Several types of trauma-based psychotherapy treatments exist for veterans suffering from post-traumatic stress disorder (PTSD)—three of which are most commonly used: prolonged exposure, cognitive processing therapy, and eye movement desensitization and reprocessing. Across all three types of trauma-focused psychotherapy, 53 out of 100 people treated will no longer experience PTSD after a period of around three months.
Prolonged Exposure PTSD Therapy
This therapy approach trains you to gain control by facing your fears. In general, you will spend time conversing with a therapist and engaging in activities that you have been avoiding since the onset of your PTSD.
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Cognitive Processing PTSD Therapy
With cognitive processing therapy, you learn how to reframe negative ideas about the event or traumatic events that caused your PTSD. Your therapist will listen to you as you share the negative thoughts that preoccupy you. You will also tackle your condition with writing assignments and worksheets.
Eye Movement Desensitization and Reprocessing PTSD Therapy
This therapy technique invites you to process the trauma that led to your PTSD by calling to mind the event as you follow the back-and-forth motions of an object or sound.
Comprehensive List of PTSD Therapies Categorized by Their Effectiveness
The U.S Department of Veterans Affairs (VA) and the Department of Defense (DoD) stay abreast of evolving therapies for PTSD. The above three trauma therapies have consistently proven themselves over the years to be effective. However, VA and DoD present information on all available therapies and even categorize them by their strength of recommendation from these agencies.
Strongly Recommended PTSD Therapies
- Brief Eclectic Psychotherapy (BEP)
- Cognitive Processing Therapy (CPT)
- Eye-Movement Desensitization and Reprocessing (EMDR)
- Narrative Exposure Therapy (NET)
- Prolonged Exposure (PE)
- Specific cognitive behavioral therapies for PTSD
- Written Narrative Exposure
Infrequently Recommended PTSD Therapies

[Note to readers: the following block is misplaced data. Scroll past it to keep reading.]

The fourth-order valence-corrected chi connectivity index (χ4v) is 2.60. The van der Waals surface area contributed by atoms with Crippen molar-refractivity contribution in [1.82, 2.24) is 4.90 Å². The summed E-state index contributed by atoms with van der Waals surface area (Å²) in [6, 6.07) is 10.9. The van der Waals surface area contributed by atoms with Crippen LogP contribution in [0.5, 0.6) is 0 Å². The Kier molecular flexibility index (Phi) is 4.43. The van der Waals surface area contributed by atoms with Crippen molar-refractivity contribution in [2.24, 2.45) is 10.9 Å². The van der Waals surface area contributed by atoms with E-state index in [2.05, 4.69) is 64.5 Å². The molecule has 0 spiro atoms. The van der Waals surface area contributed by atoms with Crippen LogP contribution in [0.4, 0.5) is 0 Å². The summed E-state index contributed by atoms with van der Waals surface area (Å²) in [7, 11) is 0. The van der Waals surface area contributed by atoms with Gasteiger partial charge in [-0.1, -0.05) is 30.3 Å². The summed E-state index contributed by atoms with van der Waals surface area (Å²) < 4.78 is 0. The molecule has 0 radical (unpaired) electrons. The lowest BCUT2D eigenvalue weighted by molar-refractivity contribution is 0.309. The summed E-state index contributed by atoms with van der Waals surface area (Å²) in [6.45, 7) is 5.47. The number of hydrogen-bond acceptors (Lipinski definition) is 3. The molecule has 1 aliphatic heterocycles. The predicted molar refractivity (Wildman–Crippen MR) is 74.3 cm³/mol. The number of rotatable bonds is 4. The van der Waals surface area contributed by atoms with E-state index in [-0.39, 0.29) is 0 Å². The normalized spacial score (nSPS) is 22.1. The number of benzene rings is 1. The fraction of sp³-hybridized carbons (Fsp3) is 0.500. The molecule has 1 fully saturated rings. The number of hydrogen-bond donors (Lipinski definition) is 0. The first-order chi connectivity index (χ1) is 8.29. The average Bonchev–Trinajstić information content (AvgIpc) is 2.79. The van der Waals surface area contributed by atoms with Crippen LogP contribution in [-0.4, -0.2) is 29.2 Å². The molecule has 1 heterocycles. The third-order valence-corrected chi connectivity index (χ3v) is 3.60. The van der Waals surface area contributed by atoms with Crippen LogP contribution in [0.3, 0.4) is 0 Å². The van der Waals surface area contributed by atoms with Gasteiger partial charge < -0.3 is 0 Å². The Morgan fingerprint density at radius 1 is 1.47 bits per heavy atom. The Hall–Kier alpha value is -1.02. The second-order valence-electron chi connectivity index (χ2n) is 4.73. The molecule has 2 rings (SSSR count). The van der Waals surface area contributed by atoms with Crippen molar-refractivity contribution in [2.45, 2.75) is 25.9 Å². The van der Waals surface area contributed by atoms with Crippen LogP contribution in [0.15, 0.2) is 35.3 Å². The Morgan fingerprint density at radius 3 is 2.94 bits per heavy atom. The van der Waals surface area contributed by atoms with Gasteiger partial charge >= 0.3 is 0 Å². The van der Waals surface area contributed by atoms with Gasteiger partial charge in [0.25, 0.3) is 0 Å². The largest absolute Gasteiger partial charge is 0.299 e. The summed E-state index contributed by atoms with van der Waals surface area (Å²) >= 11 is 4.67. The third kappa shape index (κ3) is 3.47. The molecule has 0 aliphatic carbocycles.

- Interpersonal Psychotherapy (IPT)
- Present-Centered Therapy (PCT)
- Stress Inoculation Training (SIT)
Insufficient Evidence to Recommend for or Against
- Acceptance and Commitment Therapy (ACT)
- Couples Therapy
- Dialectical Behavior Therapy (DBT)
- Seeking Safety
- Skills Training in Affect and Interpersonal Regulation (STAIR)
- Supportive Counseling
VA and DoD have not issued recommendations against any existing PTSD therapies, aside from certain medications.
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VA’s DecisionAid Tool Can Help You Find the Best PTSD Therapy for You
People respond differently to therapy, just as they do to medications. VA provides an online DecisionAid tool to help veterans determine which form of PTSD therapy or medication might work best for them. After you answer a series of questions about yourself and your PTSD, the online tool will present you with its recommendation for an effective treatment.
You will also want to factor in other issues when selecting a PTSD therapy, including how much each treatment costs, whether the treatment is available close to where you live, and whether your schedule accommodates a specific treatment.
A Veterans’ Disability Benefits Advocate Can Help You Get the Benefits You Need
In addition to therapy, VA also offers disability benefits for your PTSD if you qualify. A VA disability advocate can help you file an appeal for denied veterans disability benefits. Receiving the right monthly compensation can make viable certain treatments that otherwise might not have been affordable for you. Call (888) 373-4722 today for more information.